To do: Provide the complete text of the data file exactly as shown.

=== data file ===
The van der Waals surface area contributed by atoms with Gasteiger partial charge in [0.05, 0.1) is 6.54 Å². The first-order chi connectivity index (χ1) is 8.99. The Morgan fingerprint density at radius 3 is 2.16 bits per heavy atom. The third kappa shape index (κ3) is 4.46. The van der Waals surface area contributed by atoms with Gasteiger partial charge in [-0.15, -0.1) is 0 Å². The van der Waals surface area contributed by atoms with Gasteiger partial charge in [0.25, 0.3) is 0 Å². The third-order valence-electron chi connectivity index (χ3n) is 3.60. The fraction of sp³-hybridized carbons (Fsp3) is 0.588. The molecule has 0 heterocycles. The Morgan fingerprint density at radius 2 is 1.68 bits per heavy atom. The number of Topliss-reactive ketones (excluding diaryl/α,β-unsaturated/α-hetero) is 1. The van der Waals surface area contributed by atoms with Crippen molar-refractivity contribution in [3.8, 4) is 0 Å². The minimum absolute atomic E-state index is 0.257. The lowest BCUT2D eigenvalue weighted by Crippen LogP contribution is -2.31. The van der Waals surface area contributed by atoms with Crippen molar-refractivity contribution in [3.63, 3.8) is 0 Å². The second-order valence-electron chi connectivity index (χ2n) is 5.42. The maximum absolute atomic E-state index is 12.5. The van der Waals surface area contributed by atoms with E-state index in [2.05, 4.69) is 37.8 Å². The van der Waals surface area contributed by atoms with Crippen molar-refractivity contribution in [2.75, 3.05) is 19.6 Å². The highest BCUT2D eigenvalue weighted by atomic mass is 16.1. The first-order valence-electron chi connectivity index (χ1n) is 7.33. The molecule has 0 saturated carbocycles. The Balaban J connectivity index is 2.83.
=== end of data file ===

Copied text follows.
The van der Waals surface area contributed by atoms with Gasteiger partial charge in [0.05, 0.1) is 6.54 Å². The first-order chi connectivity index (χ1) is 8.99. The Morgan fingerprint density at radius 3 is 2.16 bits per heavy atom. The third kappa shape index (κ3) is 4.46. The van der Waals surface area contributed by atoms with Gasteiger partial charge in [-0.15, -0.1) is 0 Å². The van der Waals surface area contributed by atoms with Gasteiger partial charge in [0.25, 0.3) is 0 Å². The third-order valence-electron chi connectivity index (χ3n) is 3.60. The fraction of sp³-hybridized carbons (Fsp3) is 0.588. The molecule has 0 heterocycles. The Morgan fingerprint density at radius 2 is 1.68 bits per heavy atom. The number of Topliss-reactive ketones (excluding diaryl/α,β-unsaturated/α-hetero) is 1. The van der Waals surface area contributed by atoms with Crippen molar-refractivity contribution in [3.8, 4) is 0 Å². The minimum absolute atomic E-state index is 0.257. The lowest BCUT2D eigenvalue weighted by Crippen LogP contribution is -2.31. The van der Waals surface area contributed by atoms with Crippen molar-refractivity contribution in [3.63, 3.8) is 0 Å². The second-order valence-electron chi connectivity index (χ2n) is 5.42. The maximum absolute atomic E-state index is 12.5. The van der Waals surface area contributed by atoms with E-state index in [2.05, 4.69) is 37.8 Å². The van der Waals surface area contributed by atoms with Crippen molar-refractivity contribution in [2.75, 3.05) is 19.6 Å². The highest BCUT2D eigenvalue weighted by atomic mass is 16.1. The first-order valence-electron chi connectivity index (χ1n) is 7.33. The molecule has 0 saturated carbocycles. The Balaban J connectivity index is 2.83.